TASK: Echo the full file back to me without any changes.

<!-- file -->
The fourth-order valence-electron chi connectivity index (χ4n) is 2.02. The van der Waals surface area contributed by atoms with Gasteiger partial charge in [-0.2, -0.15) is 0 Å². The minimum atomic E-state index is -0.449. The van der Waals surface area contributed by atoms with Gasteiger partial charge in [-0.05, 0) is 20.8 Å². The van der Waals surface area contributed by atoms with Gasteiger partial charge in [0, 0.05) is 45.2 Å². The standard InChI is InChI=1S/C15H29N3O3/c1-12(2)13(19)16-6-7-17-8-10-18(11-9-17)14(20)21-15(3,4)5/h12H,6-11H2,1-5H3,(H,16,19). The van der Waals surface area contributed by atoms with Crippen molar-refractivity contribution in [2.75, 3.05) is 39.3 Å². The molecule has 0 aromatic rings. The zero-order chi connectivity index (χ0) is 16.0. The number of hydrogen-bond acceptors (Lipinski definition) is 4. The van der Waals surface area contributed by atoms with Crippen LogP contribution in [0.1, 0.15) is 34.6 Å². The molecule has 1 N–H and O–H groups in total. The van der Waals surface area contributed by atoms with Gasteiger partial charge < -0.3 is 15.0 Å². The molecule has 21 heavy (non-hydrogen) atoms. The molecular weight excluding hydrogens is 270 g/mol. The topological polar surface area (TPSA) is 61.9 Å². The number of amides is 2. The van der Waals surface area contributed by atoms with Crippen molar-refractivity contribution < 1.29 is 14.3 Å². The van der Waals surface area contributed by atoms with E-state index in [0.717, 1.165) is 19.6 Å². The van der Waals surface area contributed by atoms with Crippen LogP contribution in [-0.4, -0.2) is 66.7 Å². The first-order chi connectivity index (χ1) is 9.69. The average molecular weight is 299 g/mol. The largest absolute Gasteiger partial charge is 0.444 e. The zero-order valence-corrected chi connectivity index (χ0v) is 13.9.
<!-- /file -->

The fourth-order valence-electron chi connectivity index (χ4n) is 2.02. The van der Waals surface area contributed by atoms with Gasteiger partial charge in [-0.2, -0.15) is 0 Å². The minimum atomic E-state index is -0.449. The van der Waals surface area contributed by atoms with Gasteiger partial charge in [-0.05, 0) is 20.8 Å². The van der Waals surface area contributed by atoms with Gasteiger partial charge in [0, 0.05) is 45.2 Å². The standard InChI is InChI=1S/C15H29N3O3/c1-12(2)13(19)16-6-7-17-8-10-18(11-9-17)14(20)21-15(3,4)5/h12H,6-11H2,1-5H3,(H,16,19). The van der Waals surface area contributed by atoms with Crippen molar-refractivity contribution in [2.75, 3.05) is 39.3 Å². The molecule has 0 aromatic rings. The zero-order chi connectivity index (χ0) is 16.0. The number of hydrogen-bond acceptors (Lipinski definition) is 4. The van der Waals surface area contributed by atoms with Crippen LogP contribution in [0.1, 0.15) is 34.6 Å². The molecule has 1 N–H and O–H groups in total. The van der Waals surface area contributed by atoms with Gasteiger partial charge < -0.3 is 15.0 Å². The molecule has 21 heavy (non-hydrogen) atoms. The molecular weight excluding hydrogens is 270 g/mol. The topological polar surface area (TPSA) is 61.9 Å². The number of amides is 2. The van der Waals surface area contributed by atoms with Crippen molar-refractivity contribution < 1.29 is 14.3 Å². The van der Waals surface area contributed by atoms with E-state index in [0.717, 1.165) is 19.6 Å². The van der Waals surface area contributed by atoms with Crippen LogP contribution in [-0.4, -0.2) is 66.7 Å². The first-order chi connectivity index (χ1) is 9.69. The average molecular weight is 299 g/mol. The largest absolute Gasteiger partial charge is 0.444 e. The zero-order valence-corrected chi connectivity index (χ0v) is 13.9.